Learners' harmonic preferences are modulated by lexical retrieval difficulty

Yiyun Zhao, Masha Fedzechkina


Typological work has established the existence of language universals – features or combinations of features that (co-)occur in unrelated languages more frequently than expected by chance. The origins of language universals are a fundamental question in language sciences as these universals are considered a reflection of cognitive mechanisms underlying human language. In this study, we use a miniature artificial language learning paradigm to explore whether a well-known universal – a preference for harmonic word ordering between adpositional and verb phrases (i.e., placing the head in a consistent position with respect to the complements across the two phrase types) – originates in biases during language learning and whether this preference interacts with memory constraints (operationalized as lexical retrieval difficulty). We first trained participants on miniature languages containing adpositional phrases of a deterministic word order (either prepositional or postpositional inputs) and then briefly exposed them to simple transitive sentences (verb-subject-object and subject-object-verb order, equally frequent in the input). At test, we asked learners to describe simple transitive scenes. We found that in the hard lexical retrieval condition, learners exposed to a postpositional language showed a preference for harmonic ordering but learners of the prepositional language did not, which is only partially consistent to the typological distribution. In the easy lexical retrieval condition, learners of neither the postpositional nor prepositional language showed a preference for harmonic ordering, indicating that this preference is modulated by memory constraints.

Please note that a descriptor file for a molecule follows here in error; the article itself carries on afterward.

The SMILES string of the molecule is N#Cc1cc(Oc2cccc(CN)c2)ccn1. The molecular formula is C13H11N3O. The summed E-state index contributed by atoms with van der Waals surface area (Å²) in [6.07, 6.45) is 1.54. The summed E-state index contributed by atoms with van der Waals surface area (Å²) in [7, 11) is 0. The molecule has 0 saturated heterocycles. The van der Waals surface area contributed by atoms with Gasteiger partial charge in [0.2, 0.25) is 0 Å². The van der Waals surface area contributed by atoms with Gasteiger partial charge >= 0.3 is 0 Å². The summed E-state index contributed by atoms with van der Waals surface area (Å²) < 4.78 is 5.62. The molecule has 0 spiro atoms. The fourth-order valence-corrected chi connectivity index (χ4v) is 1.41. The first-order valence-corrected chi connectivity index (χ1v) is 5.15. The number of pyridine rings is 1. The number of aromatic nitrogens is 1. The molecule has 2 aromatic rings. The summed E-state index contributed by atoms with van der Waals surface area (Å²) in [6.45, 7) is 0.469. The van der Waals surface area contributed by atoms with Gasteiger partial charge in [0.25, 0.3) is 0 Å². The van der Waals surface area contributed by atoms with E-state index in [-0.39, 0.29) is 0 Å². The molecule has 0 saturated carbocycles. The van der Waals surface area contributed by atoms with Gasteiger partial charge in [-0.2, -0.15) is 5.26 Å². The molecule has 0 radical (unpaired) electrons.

harmonic ordering; statistical language universals; miniature artificial language learning; language evolution

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DOI: https://doi.org/10.3765/plsa.v5i1.4758

Copyright (c) 2020 Yiyun Zhao, Masha Fedzechkina

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